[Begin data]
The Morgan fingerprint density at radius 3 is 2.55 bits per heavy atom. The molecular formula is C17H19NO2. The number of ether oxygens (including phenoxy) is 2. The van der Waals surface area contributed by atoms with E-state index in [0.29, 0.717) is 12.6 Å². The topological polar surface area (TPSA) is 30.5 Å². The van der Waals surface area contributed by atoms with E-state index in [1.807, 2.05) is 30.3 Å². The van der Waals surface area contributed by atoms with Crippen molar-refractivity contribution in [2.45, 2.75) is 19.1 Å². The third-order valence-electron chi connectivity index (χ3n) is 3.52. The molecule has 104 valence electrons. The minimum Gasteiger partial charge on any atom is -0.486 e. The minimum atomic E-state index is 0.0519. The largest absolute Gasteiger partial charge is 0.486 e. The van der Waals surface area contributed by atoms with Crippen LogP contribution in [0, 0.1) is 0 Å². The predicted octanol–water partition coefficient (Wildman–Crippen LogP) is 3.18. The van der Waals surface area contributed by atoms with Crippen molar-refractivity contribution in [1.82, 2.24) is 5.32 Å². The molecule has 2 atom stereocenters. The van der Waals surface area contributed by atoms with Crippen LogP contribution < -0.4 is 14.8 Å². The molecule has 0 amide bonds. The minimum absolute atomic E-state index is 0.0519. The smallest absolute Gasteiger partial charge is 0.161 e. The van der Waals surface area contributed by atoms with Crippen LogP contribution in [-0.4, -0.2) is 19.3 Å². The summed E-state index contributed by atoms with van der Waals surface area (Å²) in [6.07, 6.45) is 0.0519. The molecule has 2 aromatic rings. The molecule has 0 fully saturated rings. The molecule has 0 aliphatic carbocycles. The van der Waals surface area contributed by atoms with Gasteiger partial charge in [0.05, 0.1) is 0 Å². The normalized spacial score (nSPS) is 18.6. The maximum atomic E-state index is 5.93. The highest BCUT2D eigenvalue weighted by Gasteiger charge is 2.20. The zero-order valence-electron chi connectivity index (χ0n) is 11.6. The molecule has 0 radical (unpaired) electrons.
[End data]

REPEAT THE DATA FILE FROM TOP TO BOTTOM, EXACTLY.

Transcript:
The Morgan fingerprint density at radius 3 is 2.55 bits per heavy atom. The molecular formula is C17H19NO2. The number of ether oxygens (including phenoxy) is 2. The van der Waals surface area contributed by atoms with E-state index in [0.29, 0.717) is 12.6 Å². The topological polar surface area (TPSA) is 30.5 Å². The van der Waals surface area contributed by atoms with E-state index in [1.807, 2.05) is 30.3 Å². The van der Waals surface area contributed by atoms with Crippen molar-refractivity contribution in [2.45, 2.75) is 19.1 Å². The third-order valence-electron chi connectivity index (χ3n) is 3.52. The molecule has 104 valence electrons. The minimum Gasteiger partial charge on any atom is -0.486 e. The minimum atomic E-state index is 0.0519. The largest absolute Gasteiger partial charge is 0.486 e. The van der Waals surface area contributed by atoms with Crippen LogP contribution in [0, 0.1) is 0 Å². The predicted octanol–water partition coefficient (Wildman–Crippen LogP) is 3.18. The van der Waals surface area contributed by atoms with Crippen molar-refractivity contribution in [1.82, 2.24) is 5.32 Å². The molecule has 2 atom stereocenters. The van der Waals surface area contributed by atoms with Crippen LogP contribution < -0.4 is 14.8 Å². The molecule has 0 amide bonds. The minimum absolute atomic E-state index is 0.0519. The smallest absolute Gasteiger partial charge is 0.161 e. The van der Waals surface area contributed by atoms with Crippen LogP contribution in [-0.4, -0.2) is 19.3 Å². The summed E-state index contributed by atoms with van der Waals surface area (Å²) in [6.07, 6.45) is 0.0519. The molecule has 2 aromatic rings. The molecule has 0 fully saturated rings. The molecule has 0 aliphatic carbocycles. The van der Waals surface area contributed by atoms with Gasteiger partial charge in [0.05, 0.1) is 0 Å². The normalized spacial score (nSPS) is 18.6. The maximum atomic E-state index is 5.93. The highest BCUT2D eigenvalue weighted by Gasteiger charge is 2.20. The zero-order valence-electron chi connectivity index (χ0n) is 11.6. The molecule has 0 radical (unpaired) electrons.